Thailand: Warming up to democracy?

A major change now is that relations between the palace under the present king and Thaksin may not be negative as it was in the past.
File Photo
File Photo

The Thai military government led by the former army chief Prime Minister Prayut Chan-o-cha, in power since a coup in May 2014, recently announced that elections will be held on February 24, 2019, under the constitution adopted in 2017. It also lifted a ban on political work but has circumscribed the nature of activities political parties can undertake for the elections. Does this mean that the country is going to now enter into an era of sustained democracy and the prospects of military interventions will be reduced to zero? To search for an answer a look behind the façade of the Thailand of world-famous beaches and of night life, which attract millions of tourists, is essential. That would reveal a very complex polity and society as I discovered during my posting as India's ambassador to the kingdom in 2005-2006. 

I reached soon after the then Prime Minister, Thaksin Shinawatra, had won a second term by capturing three-quarters of the lower house of Parliament in elections held in February 2005. He appeared invincible and Thailand's political system stable under a democratic constitution adopted in 1997. Some months later, a respected Thai journalist suggested to me not to go by legislative majorities but consider the interplay of powerful institutions especially the monarchy, the army and the elected government. This was sound advice. About a year after this conversation the army ousted Thaksin while he was abroad. It was apparent in the months before the coup, though never expressed publicly, that the then venerated King, Bhumibol Adulyadej, was very unhappy with the Prime Minister and his ways.

Thailand became a constitutional monarchy in 1932. Since then army intervention has been a periodic feature and the institution has mostly been intensely loyal to the monarchy. Constitutions have been regularly made and unmade with such interventions. Since the 1960s the aura and influence of the monarchy increased enormously because of King Bhumibol Adulyadej's personality, life-style and commitment to and connect with the people. He ascended the throne in 1946 at the age of 18. By the time he passed away in 2016 he had become the world's longest serving monarch. He kept himself scrupulously above the slugfest of party politics and the army-civilian interplay but kept an eagle eye on what was going on and if matters evolved negatively for the country's interest Bhumibol intervened and everyone fell in line. 

In the late 1990s Thaksin Shinawatra, a former police officer, introduced a populist form of politics which was a departure from the staid ways of the old Bangkok elite which controlled state institutions, businesses and politics under the benevolent though distant eye of the King. Thaksin's power base were the poor of the north and north-east and the new businesspeople who had made their fortune with the new technologies. Indeed, he had himself become a billionaire through his companies' involvement in mobile telephony and other communication systems. He won the election in 2001 and 2005 and threatened the old elite for he had made inroads into the institutions including the army. Hence, the coup of 2006.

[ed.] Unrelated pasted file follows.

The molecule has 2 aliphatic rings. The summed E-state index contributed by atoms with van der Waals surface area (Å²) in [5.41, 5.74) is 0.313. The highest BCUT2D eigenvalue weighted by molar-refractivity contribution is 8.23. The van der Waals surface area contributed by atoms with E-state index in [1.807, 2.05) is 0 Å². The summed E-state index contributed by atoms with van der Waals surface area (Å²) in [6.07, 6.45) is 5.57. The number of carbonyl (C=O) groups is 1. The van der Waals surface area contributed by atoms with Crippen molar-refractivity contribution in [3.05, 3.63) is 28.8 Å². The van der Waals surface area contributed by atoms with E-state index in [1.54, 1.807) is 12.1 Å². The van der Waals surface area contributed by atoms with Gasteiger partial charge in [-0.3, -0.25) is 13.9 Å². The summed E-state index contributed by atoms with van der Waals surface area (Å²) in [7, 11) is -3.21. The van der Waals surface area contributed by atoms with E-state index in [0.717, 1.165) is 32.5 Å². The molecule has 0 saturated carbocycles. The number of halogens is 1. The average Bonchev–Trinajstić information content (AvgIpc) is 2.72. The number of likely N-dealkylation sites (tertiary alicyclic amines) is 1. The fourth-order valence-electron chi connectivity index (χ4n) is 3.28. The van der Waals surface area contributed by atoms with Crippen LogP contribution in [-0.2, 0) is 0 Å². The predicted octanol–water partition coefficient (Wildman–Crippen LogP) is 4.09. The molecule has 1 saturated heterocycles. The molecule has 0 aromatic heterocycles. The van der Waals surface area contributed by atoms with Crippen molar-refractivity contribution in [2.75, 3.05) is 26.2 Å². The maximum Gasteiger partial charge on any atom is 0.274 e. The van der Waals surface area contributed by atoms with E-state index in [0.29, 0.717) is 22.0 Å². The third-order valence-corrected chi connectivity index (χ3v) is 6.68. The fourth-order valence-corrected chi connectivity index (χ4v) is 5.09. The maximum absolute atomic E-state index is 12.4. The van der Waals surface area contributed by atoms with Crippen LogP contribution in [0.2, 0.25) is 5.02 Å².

The army took over the government and ensured that Thaksin was kept out of the country. However, even from abroad he kept his popularity alive and ensured that his proteges controlled popular political parties. A new constitution was adopted in 2007 and a Thaksin proxy party won and formed the government. Thaksin returned to the country in February 2008 but the judicial institutions struck back and embroiled him in case after case. In August of that year he went abroad and has since been in exile. Meanwhile his hold over Thai politics continued. When the dissolution of one proxy party was ordered another one came up led by his sister Yingluck who too won the 2011 elections and became Prime Minister.

The uneasy peace between Yingluck and the old regime came to an end in 2014 amidst fears that her government was taking action to allow Thaksin's return to the country. The army ousted her and took over the government and elections are now slated after almost five years of its rule. Meanwhile the army has ensured that it will play a constitutional role for the next few years for the defence services' chiefs will sit in the Senate and there is speculation that Gen. Prayut wishes to become Prime Minister after the elections. It is almost certain that in the next elections too Thaksin proxy parties will win a majority. That will mean that political and systemic uncertainties will continue.

A major change now is that relations between the palace under the present king and Thaksin may not be negative as it was in the past. The king has put his stamp on monarchical institutions including the Privy Council. Meanwhile the army ensured that the Thai system smoothly ensured the succession to a new king. Thus, all in all, Thai polity will have to find political balance despite the elections though social peace will largely hold. That balance will be achieved only if the new forces in the country and the old establishment are able to reach an accommodation. This is important for Thailand is an important ASEAN country which will chair the organisation in 2019.

India's relations with Thailand have positively grown over the past three decades and Prime Minister Narendra Modi did well to pay homage, in person, to the memory of the late king in Bangkok in 2016. It would have been better still if he had paid a full bilateral visit despite the military rule.

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